First, reMarkable should be congratulated for not locking down the device. It is easy to get root SSH access and they have not locked down the debugging interface. This makes it possible to boot your own boot loader (u-boot) and Linux kernel. They also use OpenEmbedded to build the rootFS which is great, although it would be much better if they contributed their changes back and released their source code.
They also release their u-boot and Linux source code, although they do legally have to. Here they could do a better job of upstreaming their changes, this improves the user experience (as it's easier to update kernels) and helps developers.
A new mainline Linux kernel release happens about every 2-3 months. These releases are the major and minor versions, for example 4.14 and 4.15. Some of these releases are marked as long term, the 4.14 release is a long term release. Long term releases continue to receive point releases afterwards. At this time of this writing the latest 4.14 point release is 4.14.218.
It is perfectly acceptable to use a long term release (for example 4.14) it is critical that the point releases are regularly updated. These releases fix critical security vulnerabilities as well as other important bugs. To get an idea of how many CVEs (security vulnerabilities) have been fixed for the 4.14 kernel, have a look here: https://www.linuxkernelcves.com/streams/4.14
If you are used to Linux on your desktop you might use long term releases then. For example Ubuntu 20.04 shipped with the 5.4 kernel. Ubuntu 20.04 will continue to use the 5.4 release. The key difference here is that Ubuntu continues to update the point releases of their kernel.
The rM2 shipped and as of this writing continues to use the 4.14.78 kernel. The 4.14 kernel was released in 2017 and the 4.14.78 update was shipped in 2018. The 4.14.78 kernel is unpatched and unsupported, when you purchase the product the software is already out of date.
The rM2 uses a kernel that was forked from this branch: https://github.com/Freescale/linux-fslc/tree/4.14-1.0.x-imx. It appears there have not been any updates to a newer release (either 4.14.x or later) and it also seems like there has been no effort to upstream the changes.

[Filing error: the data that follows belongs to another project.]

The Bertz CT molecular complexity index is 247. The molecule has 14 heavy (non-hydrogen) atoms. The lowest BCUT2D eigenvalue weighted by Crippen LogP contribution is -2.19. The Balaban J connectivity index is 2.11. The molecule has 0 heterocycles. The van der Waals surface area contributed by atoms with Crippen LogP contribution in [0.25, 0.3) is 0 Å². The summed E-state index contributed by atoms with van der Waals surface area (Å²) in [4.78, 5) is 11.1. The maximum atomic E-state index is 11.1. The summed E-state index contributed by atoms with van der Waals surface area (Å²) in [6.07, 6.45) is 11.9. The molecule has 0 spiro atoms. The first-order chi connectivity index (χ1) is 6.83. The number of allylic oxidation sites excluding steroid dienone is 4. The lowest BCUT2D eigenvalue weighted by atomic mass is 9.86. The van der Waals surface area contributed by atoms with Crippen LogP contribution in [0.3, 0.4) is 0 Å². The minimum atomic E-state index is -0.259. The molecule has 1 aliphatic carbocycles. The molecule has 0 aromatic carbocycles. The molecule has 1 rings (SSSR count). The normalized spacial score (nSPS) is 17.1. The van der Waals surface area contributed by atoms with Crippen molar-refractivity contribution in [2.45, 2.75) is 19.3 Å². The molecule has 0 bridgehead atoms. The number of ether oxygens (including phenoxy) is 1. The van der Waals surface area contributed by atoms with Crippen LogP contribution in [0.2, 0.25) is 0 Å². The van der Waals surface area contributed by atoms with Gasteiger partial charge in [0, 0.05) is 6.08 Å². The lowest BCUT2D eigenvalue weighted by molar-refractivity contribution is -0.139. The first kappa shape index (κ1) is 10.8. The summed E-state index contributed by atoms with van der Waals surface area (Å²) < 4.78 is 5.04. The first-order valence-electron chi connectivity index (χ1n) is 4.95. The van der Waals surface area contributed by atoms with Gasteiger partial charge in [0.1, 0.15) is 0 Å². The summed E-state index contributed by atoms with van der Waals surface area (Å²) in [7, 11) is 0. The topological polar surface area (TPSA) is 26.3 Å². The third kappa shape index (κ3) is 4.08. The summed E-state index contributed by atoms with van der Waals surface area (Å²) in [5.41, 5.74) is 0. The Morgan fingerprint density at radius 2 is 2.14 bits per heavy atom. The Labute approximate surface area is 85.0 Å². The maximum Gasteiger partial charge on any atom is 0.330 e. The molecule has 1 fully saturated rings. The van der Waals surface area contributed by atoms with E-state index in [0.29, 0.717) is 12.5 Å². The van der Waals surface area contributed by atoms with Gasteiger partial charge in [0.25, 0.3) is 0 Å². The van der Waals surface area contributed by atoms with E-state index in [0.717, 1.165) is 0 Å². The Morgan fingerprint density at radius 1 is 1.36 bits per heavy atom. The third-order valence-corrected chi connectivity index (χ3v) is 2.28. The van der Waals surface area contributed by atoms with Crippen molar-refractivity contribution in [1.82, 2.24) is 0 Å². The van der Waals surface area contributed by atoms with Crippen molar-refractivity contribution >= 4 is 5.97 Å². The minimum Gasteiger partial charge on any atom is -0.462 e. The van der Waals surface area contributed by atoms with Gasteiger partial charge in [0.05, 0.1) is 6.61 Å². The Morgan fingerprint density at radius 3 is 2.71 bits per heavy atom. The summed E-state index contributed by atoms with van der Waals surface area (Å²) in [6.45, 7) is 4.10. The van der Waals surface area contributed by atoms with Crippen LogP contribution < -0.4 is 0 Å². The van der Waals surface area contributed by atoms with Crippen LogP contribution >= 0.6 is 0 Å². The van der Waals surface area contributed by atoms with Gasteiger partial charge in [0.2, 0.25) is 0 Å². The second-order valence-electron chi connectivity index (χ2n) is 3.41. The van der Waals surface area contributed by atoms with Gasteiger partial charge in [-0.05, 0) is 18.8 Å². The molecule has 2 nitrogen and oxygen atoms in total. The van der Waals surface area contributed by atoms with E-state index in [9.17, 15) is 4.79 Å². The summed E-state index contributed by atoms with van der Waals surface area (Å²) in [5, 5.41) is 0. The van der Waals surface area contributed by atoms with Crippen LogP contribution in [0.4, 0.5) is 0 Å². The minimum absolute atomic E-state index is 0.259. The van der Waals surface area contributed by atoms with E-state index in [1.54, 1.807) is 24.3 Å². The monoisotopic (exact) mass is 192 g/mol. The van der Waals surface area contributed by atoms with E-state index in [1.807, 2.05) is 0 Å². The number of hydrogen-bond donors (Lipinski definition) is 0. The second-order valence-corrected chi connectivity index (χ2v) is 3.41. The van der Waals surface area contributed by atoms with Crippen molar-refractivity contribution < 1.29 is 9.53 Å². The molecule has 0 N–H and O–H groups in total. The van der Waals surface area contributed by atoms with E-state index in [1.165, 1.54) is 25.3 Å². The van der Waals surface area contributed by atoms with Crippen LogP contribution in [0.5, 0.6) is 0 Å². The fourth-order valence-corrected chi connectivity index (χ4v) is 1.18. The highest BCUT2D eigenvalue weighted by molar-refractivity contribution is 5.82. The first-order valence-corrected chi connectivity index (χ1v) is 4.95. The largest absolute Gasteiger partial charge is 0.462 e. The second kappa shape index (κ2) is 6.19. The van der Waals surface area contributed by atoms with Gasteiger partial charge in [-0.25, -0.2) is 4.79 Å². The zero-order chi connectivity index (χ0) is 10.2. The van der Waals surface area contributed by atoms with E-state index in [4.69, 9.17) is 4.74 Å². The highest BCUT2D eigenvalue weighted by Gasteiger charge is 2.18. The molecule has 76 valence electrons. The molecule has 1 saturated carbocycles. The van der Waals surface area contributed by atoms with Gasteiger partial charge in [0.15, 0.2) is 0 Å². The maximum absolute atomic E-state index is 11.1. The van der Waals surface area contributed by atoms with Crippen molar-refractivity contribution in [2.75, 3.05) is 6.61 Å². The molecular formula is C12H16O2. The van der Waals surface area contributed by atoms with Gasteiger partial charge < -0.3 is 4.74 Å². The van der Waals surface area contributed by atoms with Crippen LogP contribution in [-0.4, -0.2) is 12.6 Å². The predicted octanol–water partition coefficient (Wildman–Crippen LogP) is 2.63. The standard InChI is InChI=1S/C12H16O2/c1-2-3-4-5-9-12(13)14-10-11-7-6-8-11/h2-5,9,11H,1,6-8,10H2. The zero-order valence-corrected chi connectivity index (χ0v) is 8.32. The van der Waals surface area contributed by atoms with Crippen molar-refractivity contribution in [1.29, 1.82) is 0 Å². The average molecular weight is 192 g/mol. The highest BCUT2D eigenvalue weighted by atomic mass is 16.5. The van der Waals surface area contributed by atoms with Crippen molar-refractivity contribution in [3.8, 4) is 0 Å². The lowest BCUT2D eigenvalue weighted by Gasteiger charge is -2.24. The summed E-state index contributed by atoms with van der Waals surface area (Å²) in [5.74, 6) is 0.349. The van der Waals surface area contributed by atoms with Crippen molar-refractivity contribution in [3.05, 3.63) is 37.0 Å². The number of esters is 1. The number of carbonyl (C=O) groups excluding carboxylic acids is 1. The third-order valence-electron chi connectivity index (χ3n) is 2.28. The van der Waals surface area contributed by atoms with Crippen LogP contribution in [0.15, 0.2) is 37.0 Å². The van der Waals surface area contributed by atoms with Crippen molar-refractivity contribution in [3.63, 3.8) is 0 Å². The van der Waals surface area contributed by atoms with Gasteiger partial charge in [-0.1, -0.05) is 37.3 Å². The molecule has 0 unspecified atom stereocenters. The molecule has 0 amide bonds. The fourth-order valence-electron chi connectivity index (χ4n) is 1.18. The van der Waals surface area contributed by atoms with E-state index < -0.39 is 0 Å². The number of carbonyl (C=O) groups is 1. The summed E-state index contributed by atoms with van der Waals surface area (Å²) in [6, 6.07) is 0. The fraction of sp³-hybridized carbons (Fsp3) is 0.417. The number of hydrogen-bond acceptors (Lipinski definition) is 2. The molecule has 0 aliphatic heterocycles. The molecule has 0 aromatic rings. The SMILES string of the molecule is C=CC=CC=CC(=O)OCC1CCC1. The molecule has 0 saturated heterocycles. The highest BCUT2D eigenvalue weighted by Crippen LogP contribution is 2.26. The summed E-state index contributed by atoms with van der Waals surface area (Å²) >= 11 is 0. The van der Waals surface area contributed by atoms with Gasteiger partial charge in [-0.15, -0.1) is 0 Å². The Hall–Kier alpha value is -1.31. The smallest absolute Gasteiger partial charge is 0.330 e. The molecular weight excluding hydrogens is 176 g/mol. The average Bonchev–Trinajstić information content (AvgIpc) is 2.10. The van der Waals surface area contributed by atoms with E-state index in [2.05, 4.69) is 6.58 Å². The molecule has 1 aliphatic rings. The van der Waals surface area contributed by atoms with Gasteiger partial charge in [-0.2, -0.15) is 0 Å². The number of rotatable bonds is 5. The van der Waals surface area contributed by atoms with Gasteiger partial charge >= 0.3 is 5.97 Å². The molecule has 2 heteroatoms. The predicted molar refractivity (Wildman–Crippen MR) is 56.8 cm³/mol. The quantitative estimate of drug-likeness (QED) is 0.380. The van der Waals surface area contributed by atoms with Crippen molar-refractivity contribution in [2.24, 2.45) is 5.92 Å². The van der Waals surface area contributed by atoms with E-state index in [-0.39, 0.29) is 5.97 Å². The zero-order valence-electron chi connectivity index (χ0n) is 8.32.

It should be pretty easy to rebase the rM2 zero-sugar tree on the latest from the https://github.com/Freescale/linux-fslc/tree/4.14-1.0.x-imx branch to at least get an updated 4.14 kernel with fixes.
Currently the work is to rebase it on the i.MX branch from the FSL sources. That is, to rebase the remarkable patches on top of this branch: https://github.com/Freescale/linux-fslc/tree/5.4-2.2.x-imx
The latest 5.4 rM2 kernel is available here: https://github.com/alistair23/linux/tree/5.4-rM2-2.2.x-imx
For a list of issues with the 5.4 build see: https://github.com/alistair23/linux/issues?q=is%3Aissue+is%3Aopen+label%3ArM2
First build the kernel and modules
ARCH=arm CROSS_COMPILE=arm-none-eabi- make imx_v6_v7_defconfig ARCH=arm CROSS_COMPILE=arm-none-eabi- make -j8 ARCH=arm CROSS_COMPILE=arm-none-eabi- make modules_install INSTALL_MOD_PATH=./tmp rm -rf tmp/lib/modules/*/build tmp/lib/modules/*/source
Then copy the modules to the rM2
scp -r tmp/lib/modules/* email@example.com:/lib/modules/
Copy the Linux image and device tree
scp -r arch/arm/boot/zImage firstname.lastname@example.org:/home/root/ scp -r arch/arm/boot/dts/imx7d-remarkable2.dtb email@example.com:/home/root/
Then SSH to the device. Under /lib/modules/ you should see the origin 4.14 director and a new 5.4 directory.
You then want to move the /home/root/imx7d-remarkable2.dtb file to /boot/zero-sugar.dtb and the /home/root/zImage to /boot/. Make SURE you back the original files first
After that reboot.
There is also on going work to run a mainline (official) kernel on the rM2. That effort can be seen here: https://github.com/alistair23/linux/tree/zero-sugar-mainline
This is a work in progress, so only things that work are listed below
- Full boot - UART